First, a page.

thanks! i'll keep you posted if i make any progress with this experiment!
     
  13. that is your problem right there. they need to be left overnight when coating on glass in order to adhere properly. its fine to develop them when still damp on paper or cloth, but for glass they need the extra time to fuse.
     
  14. also, your lab should have light tight boxes with shelves for this specific issue. usually they are kept in the alt process room or in the darkroom somewhere. they are only to be opened in red light. im sure they have them somewhere.
     
  15. they don't. i've been in this lab for four years. they have light safes, which are mainly used by the color classes and we have been using for the liquid light project (we have to develop them in a separate room from coating) but they will not let me "check out" the boxes over night because other students need to use them. our facilities are fantastic and amazingly well maintained and stocked, but there's simply no room for light-tight shelving =\
     
  16. hi gina
    i have been using liquid light on glass since the 80s, it is lots of fun! you won't get the reversal effect that wet plate offers unless you use rockland's "tintype kit" that kit uses a proprietary developer that reverses the image. for that kit, you can coat glass or black enameled aluminum ( comes with some of that ) or even black cardboard.
    when coating glass you should use something like washing soda ( sodium carbonate ) sold in the laundry aisle use a brush and wash the glass until when you rinse it water does not "cling" to the glass, it just "sheets off" instead. i use store bought gelatin as my sub layer but some folks don't even bother i am not sure how they do it, but it sticks well for them.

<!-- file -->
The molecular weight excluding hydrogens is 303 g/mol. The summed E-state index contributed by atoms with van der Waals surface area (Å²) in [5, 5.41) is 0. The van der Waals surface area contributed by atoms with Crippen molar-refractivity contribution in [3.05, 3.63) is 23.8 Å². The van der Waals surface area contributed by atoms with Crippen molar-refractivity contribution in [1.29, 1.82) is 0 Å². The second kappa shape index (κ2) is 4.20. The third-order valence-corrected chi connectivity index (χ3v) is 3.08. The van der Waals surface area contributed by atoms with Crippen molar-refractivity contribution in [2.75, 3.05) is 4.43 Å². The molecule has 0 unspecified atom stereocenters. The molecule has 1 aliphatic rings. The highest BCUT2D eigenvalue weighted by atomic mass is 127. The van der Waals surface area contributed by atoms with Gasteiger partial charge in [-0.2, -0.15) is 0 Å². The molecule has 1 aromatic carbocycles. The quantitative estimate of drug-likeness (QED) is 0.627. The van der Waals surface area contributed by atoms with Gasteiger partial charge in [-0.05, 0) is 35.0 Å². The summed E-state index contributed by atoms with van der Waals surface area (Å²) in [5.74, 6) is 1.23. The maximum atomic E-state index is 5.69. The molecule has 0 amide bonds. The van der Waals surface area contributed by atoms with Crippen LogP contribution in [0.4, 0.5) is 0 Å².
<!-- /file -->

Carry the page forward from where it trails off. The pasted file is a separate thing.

if you haven't seen this check it out: http://www.alternativephotography.com/wp/processes/gelatin-silver/silver-gelatin-dry-plate-process
    he gives a very good demo on coating glass plates ... if you have a shoe box you can "cure them" over night in that. it doesn't take a lot of emulsion to coat a plate, i use a foamy brush and don't get many problems. in the past i have used a blow dryer to dry them ...

    if you can get your hands on a book called : silver emulsion - a users guide to liquid photographic emulsion, get it ... the book appears used sometimes on amazon, and is worth every penny they charge for it.
    good luck !
    john
     
  17. sorry for my typo, the title of the book is silver gelatin: a users guide to liquid photographic emulsions
    http://www.amazon.com/Silver-Gelatin-Liquid-Photographic-Emulsions/dp/1902538153/ref=sr_1_1?ie=UTF8&qid=1334970656&sr=8-1
     
  18. Greetings, I know that this thread is old, but I'm doing some Liquid Light tests on glass, with samples prepped with both gelatin and polyurethane. The test came out fine, but as they have sat for the last two weeks, they have begun to yellow...almost to a sepia color and one of them has turned almost completely black. Any ideas on why this might have occurred?
     
  19. That's exactly what a Silver-halogen salt does when exposed to light.

    At low level exposure a latent image is formed that has to be developed to be seen. However, as exposure to light increases a direct image is formed as silver is reduced from salt form to black metal.
     
  20. Meaning that the plates were likely not adequately stopped from development and are still reacting? Or that the reaction will continue to happen over time with exposure to light? It's the change in tone/color two weeks later that I am inquiring about.

    After some research, I was under the impression that maybe I had not allowed them to wash for long enough, and that maybe there still might have been residual developer leftover that had not been washed adequately. I did a third test recently, where I washed the plates for upwards of 40-60 minutes, so I am going to see how the visible image on those plates stand the test of time as far as tone/color... Thank you for responding. Please let me know if you have any other thoughts if you have a free moment.

    Many thanks!